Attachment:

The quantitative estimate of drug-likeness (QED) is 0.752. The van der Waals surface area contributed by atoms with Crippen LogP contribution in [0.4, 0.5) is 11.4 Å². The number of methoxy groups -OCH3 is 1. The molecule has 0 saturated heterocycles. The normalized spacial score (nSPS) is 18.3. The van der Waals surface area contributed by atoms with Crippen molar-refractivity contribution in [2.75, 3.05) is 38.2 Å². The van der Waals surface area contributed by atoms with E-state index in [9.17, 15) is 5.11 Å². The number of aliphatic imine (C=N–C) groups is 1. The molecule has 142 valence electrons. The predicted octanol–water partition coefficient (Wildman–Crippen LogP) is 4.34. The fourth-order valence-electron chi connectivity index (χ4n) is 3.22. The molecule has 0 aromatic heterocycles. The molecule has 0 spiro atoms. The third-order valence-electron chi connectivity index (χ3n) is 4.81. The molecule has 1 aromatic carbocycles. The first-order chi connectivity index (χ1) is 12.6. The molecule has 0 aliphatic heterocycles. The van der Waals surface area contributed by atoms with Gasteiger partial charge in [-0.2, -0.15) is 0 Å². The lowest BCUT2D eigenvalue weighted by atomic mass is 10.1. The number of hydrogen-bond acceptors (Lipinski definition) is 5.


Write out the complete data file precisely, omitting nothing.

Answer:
The quantitative estimate of drug-likeness (QED) is 0.752. The van der Waals surface area contributed by atoms with Crippen LogP contribution in [0.4, 0.5) is 11.4 Å². The number of methoxy groups -OCH3 is 1. The molecule has 0 saturated heterocycles. The normalized spacial score (nSPS) is 18.3. The van der Waals surface area contributed by atoms with Crippen molar-refractivity contribution in [2.75, 3.05) is 38.2 Å². The van der Waals surface area contributed by atoms with E-state index in [9.17, 15) is 5.11 Å². The number of aliphatic imine (C=N–C) groups is 1. The molecule has 142 valence electrons. The predicted octanol–water partition coefficient (Wildman–Crippen LogP) is 4.34. The fourth-order valence-electron chi connectivity index (χ4n) is 3.22. The molecule has 0 aromatic heterocycles. The molecule has 0 spiro atoms. The third-order valence-electron chi connectivity index (χ3n) is 4.81. The molecule has 1 aromatic carbocycles. The first-order chi connectivity index (χ1) is 12.6. The molecule has 0 aliphatic heterocycles. The van der Waals surface area contributed by atoms with Gasteiger partial charge in [-0.2, -0.15) is 0 Å². The lowest BCUT2D eigenvalue weighted by atomic mass is 10.1. The number of hydrogen-bond acceptors (Lipinski definition) is 5.